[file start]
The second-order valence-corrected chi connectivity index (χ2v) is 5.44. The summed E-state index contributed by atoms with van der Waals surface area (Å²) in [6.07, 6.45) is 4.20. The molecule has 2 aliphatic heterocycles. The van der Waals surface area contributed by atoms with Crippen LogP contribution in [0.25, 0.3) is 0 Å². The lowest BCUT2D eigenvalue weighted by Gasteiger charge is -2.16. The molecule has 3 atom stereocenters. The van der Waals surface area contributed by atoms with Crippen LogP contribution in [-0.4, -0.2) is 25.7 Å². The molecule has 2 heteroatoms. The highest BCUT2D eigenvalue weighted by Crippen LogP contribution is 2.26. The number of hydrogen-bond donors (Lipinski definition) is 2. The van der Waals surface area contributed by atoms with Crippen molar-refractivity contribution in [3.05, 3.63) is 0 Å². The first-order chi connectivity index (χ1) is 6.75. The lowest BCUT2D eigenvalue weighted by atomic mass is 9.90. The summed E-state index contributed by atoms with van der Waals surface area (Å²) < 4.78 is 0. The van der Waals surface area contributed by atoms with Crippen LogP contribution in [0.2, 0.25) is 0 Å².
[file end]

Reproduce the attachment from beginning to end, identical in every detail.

The second-order valence-corrected chi connectivity index (χ2v) is 5.44. The summed E-state index contributed by atoms with van der Waals surface area (Å²) in [6.07, 6.45) is 4.20. The molecule has 2 aliphatic heterocycles. The van der Waals surface area contributed by atoms with Crippen LogP contribution in [0.25, 0.3) is 0 Å². The lowest BCUT2D eigenvalue weighted by Gasteiger charge is -2.16. The molecule has 3 atom stereocenters. The van der Waals surface area contributed by atoms with Crippen LogP contribution in [-0.4, -0.2) is 25.7 Å². The molecule has 2 heteroatoms. The highest BCUT2D eigenvalue weighted by Crippen LogP contribution is 2.26. The number of hydrogen-bond donors (Lipinski definition) is 2. The van der Waals surface area contributed by atoms with Crippen molar-refractivity contribution in [3.05, 3.63) is 0 Å². The first-order chi connectivity index (χ1) is 6.75. The lowest BCUT2D eigenvalue weighted by atomic mass is 9.90. The summed E-state index contributed by atoms with van der Waals surface area (Å²) < 4.78 is 0. The van der Waals surface area contributed by atoms with Crippen LogP contribution in [0.2, 0.25) is 0 Å².